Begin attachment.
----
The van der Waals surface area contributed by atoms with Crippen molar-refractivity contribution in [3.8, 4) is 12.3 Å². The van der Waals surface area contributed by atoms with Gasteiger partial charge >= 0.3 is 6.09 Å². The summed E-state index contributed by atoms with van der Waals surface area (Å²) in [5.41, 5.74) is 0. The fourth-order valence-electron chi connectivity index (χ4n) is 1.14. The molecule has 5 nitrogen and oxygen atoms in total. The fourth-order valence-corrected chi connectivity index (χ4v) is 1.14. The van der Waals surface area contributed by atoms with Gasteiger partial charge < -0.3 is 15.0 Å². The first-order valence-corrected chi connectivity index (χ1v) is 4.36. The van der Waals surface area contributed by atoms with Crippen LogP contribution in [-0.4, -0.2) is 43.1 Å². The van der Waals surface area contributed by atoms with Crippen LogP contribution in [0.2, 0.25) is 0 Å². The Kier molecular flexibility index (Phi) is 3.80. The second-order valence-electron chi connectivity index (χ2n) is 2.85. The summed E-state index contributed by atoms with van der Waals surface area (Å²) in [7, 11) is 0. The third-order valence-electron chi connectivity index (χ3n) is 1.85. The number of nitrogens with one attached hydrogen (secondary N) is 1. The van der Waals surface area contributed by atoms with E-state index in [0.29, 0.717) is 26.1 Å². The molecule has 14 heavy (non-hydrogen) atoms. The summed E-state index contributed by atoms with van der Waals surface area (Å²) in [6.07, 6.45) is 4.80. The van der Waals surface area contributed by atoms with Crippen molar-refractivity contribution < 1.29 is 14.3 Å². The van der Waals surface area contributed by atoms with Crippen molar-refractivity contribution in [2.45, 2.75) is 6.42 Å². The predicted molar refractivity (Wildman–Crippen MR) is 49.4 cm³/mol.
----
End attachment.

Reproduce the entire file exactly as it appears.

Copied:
The van der Waals surface area contributed by atoms with Crippen molar-refractivity contribution in [3.8, 4) is 12.3 Å². The van der Waals surface area contributed by atoms with Gasteiger partial charge >= 0.3 is 6.09 Å². The summed E-state index contributed by atoms with van der Waals surface area (Å²) in [5.41, 5.74) is 0. The fourth-order valence-electron chi connectivity index (χ4n) is 1.14. The molecule has 5 nitrogen and oxygen atoms in total. The fourth-order valence-corrected chi connectivity index (χ4v) is 1.14. The van der Waals surface area contributed by atoms with Gasteiger partial charge < -0.3 is 15.0 Å². The first-order valence-corrected chi connectivity index (χ1v) is 4.36. The van der Waals surface area contributed by atoms with Crippen LogP contribution in [-0.4, -0.2) is 43.1 Å². The van der Waals surface area contributed by atoms with Crippen LogP contribution in [0.2, 0.25) is 0 Å². The Kier molecular flexibility index (Phi) is 3.80. The second-order valence-electron chi connectivity index (χ2n) is 2.85. The summed E-state index contributed by atoms with van der Waals surface area (Å²) in [7, 11) is 0. The third-order valence-electron chi connectivity index (χ3n) is 1.85. The number of nitrogens with one attached hydrogen (secondary N) is 1. The van der Waals surface area contributed by atoms with E-state index in [0.29, 0.717) is 26.1 Å². The molecule has 14 heavy (non-hydrogen) atoms. The summed E-state index contributed by atoms with van der Waals surface area (Å²) in [6.07, 6.45) is 4.80. The van der Waals surface area contributed by atoms with Crippen molar-refractivity contribution < 1.29 is 14.3 Å². The van der Waals surface area contributed by atoms with Crippen molar-refractivity contribution in [2.45, 2.75) is 6.42 Å². The predicted molar refractivity (Wildman–Crippen MR) is 49.4 cm³/mol.